The potential of offshore windfarms to act as marine protected areas – A systematic review of current evidence

Journal Article

Title: The potential of offshore windfarms to act as marine protected areas – A systematic review of current evidence
Publication Date:
March 01, 2014
Journal: Marine Policy
Volume: 45
Pages: 301-309
Publisher: Elsevier
Receptor:

Document Access

Website: External Link

Citation

Ashley, M.; Mangi, S.; Rodwell, L. (2014). The potential of offshore windfarms to act as marine protected areas – A systematic review of current evidence. Marine Policy, 45, 301-309.
Abstract:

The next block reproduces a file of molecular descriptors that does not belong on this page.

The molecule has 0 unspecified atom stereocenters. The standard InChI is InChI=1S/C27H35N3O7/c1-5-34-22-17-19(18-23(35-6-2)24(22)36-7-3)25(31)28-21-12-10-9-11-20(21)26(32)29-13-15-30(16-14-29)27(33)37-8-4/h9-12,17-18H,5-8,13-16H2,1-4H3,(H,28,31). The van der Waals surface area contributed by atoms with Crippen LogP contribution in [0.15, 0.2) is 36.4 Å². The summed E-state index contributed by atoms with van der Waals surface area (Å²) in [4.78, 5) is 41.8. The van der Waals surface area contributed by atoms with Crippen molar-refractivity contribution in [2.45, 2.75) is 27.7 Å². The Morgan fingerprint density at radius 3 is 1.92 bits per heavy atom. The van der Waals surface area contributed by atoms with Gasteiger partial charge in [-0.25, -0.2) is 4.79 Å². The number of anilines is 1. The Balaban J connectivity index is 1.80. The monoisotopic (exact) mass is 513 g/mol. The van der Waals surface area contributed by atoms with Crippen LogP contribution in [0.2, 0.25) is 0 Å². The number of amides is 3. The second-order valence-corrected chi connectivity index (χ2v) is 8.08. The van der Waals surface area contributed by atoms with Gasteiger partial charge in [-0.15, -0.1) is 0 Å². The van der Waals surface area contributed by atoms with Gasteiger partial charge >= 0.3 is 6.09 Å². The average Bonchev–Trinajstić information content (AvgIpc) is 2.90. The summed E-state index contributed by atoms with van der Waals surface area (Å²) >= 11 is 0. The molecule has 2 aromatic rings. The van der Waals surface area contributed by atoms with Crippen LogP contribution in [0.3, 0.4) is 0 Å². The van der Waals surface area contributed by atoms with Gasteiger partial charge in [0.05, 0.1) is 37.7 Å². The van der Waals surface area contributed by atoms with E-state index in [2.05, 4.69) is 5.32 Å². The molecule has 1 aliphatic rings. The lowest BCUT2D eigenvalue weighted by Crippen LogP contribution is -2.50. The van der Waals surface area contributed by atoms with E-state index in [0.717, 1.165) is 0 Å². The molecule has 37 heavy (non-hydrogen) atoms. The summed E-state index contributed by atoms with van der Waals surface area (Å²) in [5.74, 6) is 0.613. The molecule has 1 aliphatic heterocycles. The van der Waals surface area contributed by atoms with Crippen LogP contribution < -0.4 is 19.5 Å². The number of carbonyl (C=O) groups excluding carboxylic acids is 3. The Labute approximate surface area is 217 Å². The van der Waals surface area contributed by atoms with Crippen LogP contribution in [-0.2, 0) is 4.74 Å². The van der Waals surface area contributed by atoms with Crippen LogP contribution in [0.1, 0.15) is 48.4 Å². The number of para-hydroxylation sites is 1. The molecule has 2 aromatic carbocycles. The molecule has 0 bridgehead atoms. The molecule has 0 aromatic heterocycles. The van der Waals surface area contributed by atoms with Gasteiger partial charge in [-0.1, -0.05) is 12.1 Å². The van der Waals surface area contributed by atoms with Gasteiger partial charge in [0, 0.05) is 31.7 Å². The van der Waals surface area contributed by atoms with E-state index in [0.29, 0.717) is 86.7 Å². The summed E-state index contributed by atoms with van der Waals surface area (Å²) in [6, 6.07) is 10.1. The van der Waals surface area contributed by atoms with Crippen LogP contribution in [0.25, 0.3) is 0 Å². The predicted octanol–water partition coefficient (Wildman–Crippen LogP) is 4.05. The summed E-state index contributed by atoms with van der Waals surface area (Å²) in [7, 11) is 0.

As offshore windfarm (OWF) construction in the UK is progressing rapidly, monitoring of the economic and ecological effects of these developments is urgently needed. This is to enable both spatial planning and where necessary mitigation in an increasingly crowded marine environment. One approach to mitigation is co-location of OWFs and marine protected areas (MPAs). This systematic review has the objective to inform this co-location proposal and identify areas requiring further research. A limited number of studies addressing marine renewable energy structures and related artificial structures in coastal waters were found. The results of these studies display a change in species assemblages at artificial structures in comparison to naturally occurring habitats. An increase in hard substrata associated species, especially benthic bivalves, crustaceans and reef associated fish and a decrease in algae abundance were the dominant trends. Assemblages associated with complex concrete structures revealed greater similarity to natural hard substrata compared to those around steel structures. To consider marine renewable energy sites, especially large scale OWFs as MPAs, the dissimilar nature of assemblages on the structures themselves to natural communities should be considered. However positive effects were recorded on the abundance of commercially important crustacean species. This suggests potential for incorporation of OWFs as no fishing, or restricted activity zones within a wider MPA to aid fisheries augmentation. The limited available evidence highlights a requirement for significant further research involving long term monitoring at a variety of sites to better inform management options.

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